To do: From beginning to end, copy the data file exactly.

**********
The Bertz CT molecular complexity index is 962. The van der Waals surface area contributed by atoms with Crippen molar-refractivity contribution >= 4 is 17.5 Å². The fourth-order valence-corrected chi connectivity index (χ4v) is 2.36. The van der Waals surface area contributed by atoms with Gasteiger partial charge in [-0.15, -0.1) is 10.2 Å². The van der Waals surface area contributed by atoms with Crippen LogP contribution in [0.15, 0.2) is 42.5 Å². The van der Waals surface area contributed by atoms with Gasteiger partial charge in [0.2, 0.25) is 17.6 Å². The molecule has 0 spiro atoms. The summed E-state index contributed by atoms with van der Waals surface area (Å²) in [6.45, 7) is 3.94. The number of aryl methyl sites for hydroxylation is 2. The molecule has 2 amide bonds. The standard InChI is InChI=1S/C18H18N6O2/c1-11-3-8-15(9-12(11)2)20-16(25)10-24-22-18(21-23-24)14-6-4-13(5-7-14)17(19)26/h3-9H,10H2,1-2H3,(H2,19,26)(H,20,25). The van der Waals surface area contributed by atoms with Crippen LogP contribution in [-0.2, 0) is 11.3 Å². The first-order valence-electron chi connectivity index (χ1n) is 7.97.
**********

The Bertz CT molecular complexity index is 962. The van der Waals surface area contributed by atoms with Crippen molar-refractivity contribution >= 4 is 17.5 Å². The fourth-order valence-corrected chi connectivity index (χ4v) is 2.36. The van der Waals surface area contributed by atoms with Gasteiger partial charge in [-0.15, -0.1) is 10.2 Å². The van der Waals surface area contributed by atoms with Crippen LogP contribution in [0.15, 0.2) is 42.5 Å². The van der Waals surface area contributed by atoms with Gasteiger partial charge in [0.2, 0.25) is 17.6 Å². The molecule has 0 spiro atoms. The summed E-state index contributed by atoms with van der Waals surface area (Å²) in [6.45, 7) is 3.94. The number of aryl methyl sites for hydroxylation is 2. The molecule has 2 amide bonds. The standard InChI is InChI=1S/C18H18N6O2/c1-11-3-8-15(9-12(11)2)20-16(25)10-24-22-18(21-23-24)14-6-4-13(5-7-14)17(19)26/h3-9H,10H2,1-2H3,(H2,19,26)(H,20,25). The van der Waals surface area contributed by atoms with Crippen LogP contribution in [-0.2, 0) is 11.3 Å². The first-order valence-electron chi connectivity index (χ1n) is 7.97.